Heavy alcohol drinkers who also smoke weed "can reduce their chances of developing fatal liver diseases such as cirrhosis by up to 55%," says study
For those who drink and consume weed, the chances of developing serious liver conditions are reduced, including cirrhosis and cancer. Cannabis is endowed with anti-inflammatory properties and its compounds are currently the subject of hundreds of studies.
A study on 320 000 people
However, scientists say they are not sure why cannabis benefits the liver in combination with alcohol. The study was led by Dr. Adeyinka Charles Adejumo of North Shore Medical Center, Massachusetts.
Of the 320000 people studied who had a history of alcohol abuse, 90% had never smoked cannabis. About 8% of them smoked occasionally and 2% depended on it, which means that they experienced withdrawal symptoms when not taking the drug.
Both dependent and non-dependent smokers had a 45% lower risk of alcoholic steatosis, or “fatty liver disease”. The risk of cirrhosis - scarring of the liver that can lead to liver failure - was 55% lower. The risks of steatohepatitis, a type of fatty liver disease, were also 43% lower. In addition, the risk of hepatocellular carcinoma (HCC) - the most common form of liver cancer - was 38% lower.
Dependent users were less likely than non-dependent users to contract liver disease in general, according to the researchers.
They wrote in the journal Liver International: "Although cannabis has demonstrated anti-inflammatory properties, its combined use with alcohol and the development of liver disease remains uncertain."
Previous work by the same team, looking at five million people who did not overuse alcohol, found lower rates of non-alcoholic fatty liver disease (MGAPA) in cannabis smokers.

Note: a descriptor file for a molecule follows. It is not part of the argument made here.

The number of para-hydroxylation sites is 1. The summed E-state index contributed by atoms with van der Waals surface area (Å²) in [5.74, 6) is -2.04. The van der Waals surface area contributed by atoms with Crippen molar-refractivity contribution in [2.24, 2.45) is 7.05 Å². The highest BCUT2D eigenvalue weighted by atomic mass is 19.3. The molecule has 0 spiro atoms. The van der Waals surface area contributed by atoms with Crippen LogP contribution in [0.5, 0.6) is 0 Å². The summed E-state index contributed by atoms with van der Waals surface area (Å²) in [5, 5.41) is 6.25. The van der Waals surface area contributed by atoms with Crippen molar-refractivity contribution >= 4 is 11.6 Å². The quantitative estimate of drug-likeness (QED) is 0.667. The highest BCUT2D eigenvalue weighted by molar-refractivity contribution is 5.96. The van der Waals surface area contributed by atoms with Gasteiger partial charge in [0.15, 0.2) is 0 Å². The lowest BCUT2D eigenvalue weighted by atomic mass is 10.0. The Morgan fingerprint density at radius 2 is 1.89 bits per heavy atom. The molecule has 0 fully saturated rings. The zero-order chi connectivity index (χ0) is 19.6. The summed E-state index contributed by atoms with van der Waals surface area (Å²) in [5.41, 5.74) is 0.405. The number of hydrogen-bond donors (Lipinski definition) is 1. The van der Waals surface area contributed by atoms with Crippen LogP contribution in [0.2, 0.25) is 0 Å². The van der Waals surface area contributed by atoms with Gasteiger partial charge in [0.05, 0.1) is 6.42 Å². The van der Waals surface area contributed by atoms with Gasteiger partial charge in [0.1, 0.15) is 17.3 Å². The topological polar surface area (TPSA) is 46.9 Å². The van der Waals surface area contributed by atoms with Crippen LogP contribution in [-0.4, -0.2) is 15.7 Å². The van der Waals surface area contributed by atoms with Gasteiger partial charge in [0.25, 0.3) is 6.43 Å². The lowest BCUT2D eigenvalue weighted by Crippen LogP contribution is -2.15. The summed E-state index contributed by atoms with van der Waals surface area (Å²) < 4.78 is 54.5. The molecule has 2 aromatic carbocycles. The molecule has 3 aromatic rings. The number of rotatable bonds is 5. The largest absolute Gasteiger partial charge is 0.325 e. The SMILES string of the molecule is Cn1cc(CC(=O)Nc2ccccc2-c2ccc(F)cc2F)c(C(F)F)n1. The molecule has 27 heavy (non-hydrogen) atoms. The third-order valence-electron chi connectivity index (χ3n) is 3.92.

Cannabis against fat in the liver
The team noted that receptors in the body that respond to compounds in cannabis have the ability to suppress the collection of fat on the liver, thus protecting it from disease. Previous research has already revealed that cannabinoid receptors in the liver are potential targets for the treatment of liver disease.
However, neither study clearly determines which part of the cannabis plant can be protective.
Dr. Terence Bukong of the University of Massachusetts, co-author of the research, told Healthline: “Our studies could not determine which strains of cannabis were being used. So we couldn't determine the cannabinoid content of what each individual ingested. We could not determine the dosage or methods of use, although it is most likely smoking. "
Tetrahydrocannabinol (THC) is the psychoactive compound that creates a "high". But there are hundreds of other compounds in cannabis plants.
Cannabidiol (CBD) is believed to help reduce anxiety and inflammation and has taken the health care market by storm.
But despite promises, experts are unlikely to advise starting smoking cannabis if a patient has an alcohol-related disorder.
Some studies suggest that patients who try to recover from a hangover faster also smoke weed.
Dr Bukong said: "My research group is currently working to find out which cannabinoids or cannabinoid formulations will provide the best therapeutic benefits for specific liver diseases."